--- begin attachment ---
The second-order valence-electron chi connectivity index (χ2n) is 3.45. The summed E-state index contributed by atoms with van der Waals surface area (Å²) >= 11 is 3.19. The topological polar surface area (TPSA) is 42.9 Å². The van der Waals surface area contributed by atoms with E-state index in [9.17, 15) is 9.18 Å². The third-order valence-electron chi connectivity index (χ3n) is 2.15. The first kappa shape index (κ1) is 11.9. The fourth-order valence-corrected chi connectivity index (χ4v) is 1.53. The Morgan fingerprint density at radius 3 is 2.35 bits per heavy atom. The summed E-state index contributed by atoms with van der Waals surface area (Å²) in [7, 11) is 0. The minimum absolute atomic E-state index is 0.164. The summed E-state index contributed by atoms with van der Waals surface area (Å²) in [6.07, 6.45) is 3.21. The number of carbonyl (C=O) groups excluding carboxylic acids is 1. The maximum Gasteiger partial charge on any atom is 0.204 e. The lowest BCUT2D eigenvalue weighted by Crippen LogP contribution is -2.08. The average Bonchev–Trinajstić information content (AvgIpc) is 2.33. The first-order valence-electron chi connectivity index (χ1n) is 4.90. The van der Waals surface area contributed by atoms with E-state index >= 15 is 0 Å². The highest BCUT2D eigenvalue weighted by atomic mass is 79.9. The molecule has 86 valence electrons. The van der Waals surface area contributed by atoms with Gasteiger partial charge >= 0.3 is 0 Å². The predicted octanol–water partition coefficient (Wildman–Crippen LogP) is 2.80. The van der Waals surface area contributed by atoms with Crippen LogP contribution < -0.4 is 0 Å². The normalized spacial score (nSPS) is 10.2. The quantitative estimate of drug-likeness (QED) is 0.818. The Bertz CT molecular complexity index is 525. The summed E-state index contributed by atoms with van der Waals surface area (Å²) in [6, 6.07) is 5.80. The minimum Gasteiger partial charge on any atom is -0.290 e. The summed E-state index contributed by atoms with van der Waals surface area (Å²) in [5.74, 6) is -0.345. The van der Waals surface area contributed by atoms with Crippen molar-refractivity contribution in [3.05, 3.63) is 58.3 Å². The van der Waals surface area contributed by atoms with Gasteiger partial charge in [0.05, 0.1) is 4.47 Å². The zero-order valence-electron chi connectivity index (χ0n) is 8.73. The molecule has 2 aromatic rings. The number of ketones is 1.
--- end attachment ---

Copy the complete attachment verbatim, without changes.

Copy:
The second-order valence-electron chi connectivity index (χ2n) is 3.45. The summed E-state index contributed by atoms with van der Waals surface area (Å²) >= 11 is 3.19. The topological polar surface area (TPSA) is 42.9 Å². The van der Waals surface area contributed by atoms with E-state index in [9.17, 15) is 9.18 Å². The third-order valence-electron chi connectivity index (χ3n) is 2.15. The first kappa shape index (κ1) is 11.9. The fourth-order valence-corrected chi connectivity index (χ4v) is 1.53. The Morgan fingerprint density at radius 3 is 2.35 bits per heavy atom. The summed E-state index contributed by atoms with van der Waals surface area (Å²) in [7, 11) is 0. The minimum absolute atomic E-state index is 0.164. The summed E-state index contributed by atoms with van der Waals surface area (Å²) in [6.07, 6.45) is 3.21. The number of carbonyl (C=O) groups excluding carboxylic acids is 1. The maximum Gasteiger partial charge on any atom is 0.204 e. The lowest BCUT2D eigenvalue weighted by Crippen LogP contribution is -2.08. The average Bonchev–Trinajstić information content (AvgIpc) is 2.33. The first-order valence-electron chi connectivity index (χ1n) is 4.90. The van der Waals surface area contributed by atoms with E-state index >= 15 is 0 Å². The highest BCUT2D eigenvalue weighted by atomic mass is 79.9. The molecule has 86 valence electrons. The van der Waals surface area contributed by atoms with Gasteiger partial charge >= 0.3 is 0 Å². The predicted octanol–water partition coefficient (Wildman–Crippen LogP) is 2.80. The van der Waals surface area contributed by atoms with Crippen LogP contribution < -0.4 is 0 Å². The normalized spacial score (nSPS) is 10.2. The quantitative estimate of drug-likeness (QED) is 0.818. The Bertz CT molecular complexity index is 525. The summed E-state index contributed by atoms with van der Waals surface area (Å²) in [6, 6.07) is 5.80. The minimum Gasteiger partial charge on any atom is -0.290 e. The summed E-state index contributed by atoms with van der Waals surface area (Å²) in [5.74, 6) is -0.345. The van der Waals surface area contributed by atoms with Crippen molar-refractivity contribution in [3.05, 3.63) is 58.3 Å². The van der Waals surface area contributed by atoms with Gasteiger partial charge in [0.05, 0.1) is 4.47 Å². The zero-order valence-electron chi connectivity index (χ0n) is 8.73. The molecule has 2 aromatic rings. The number of ketones is 1.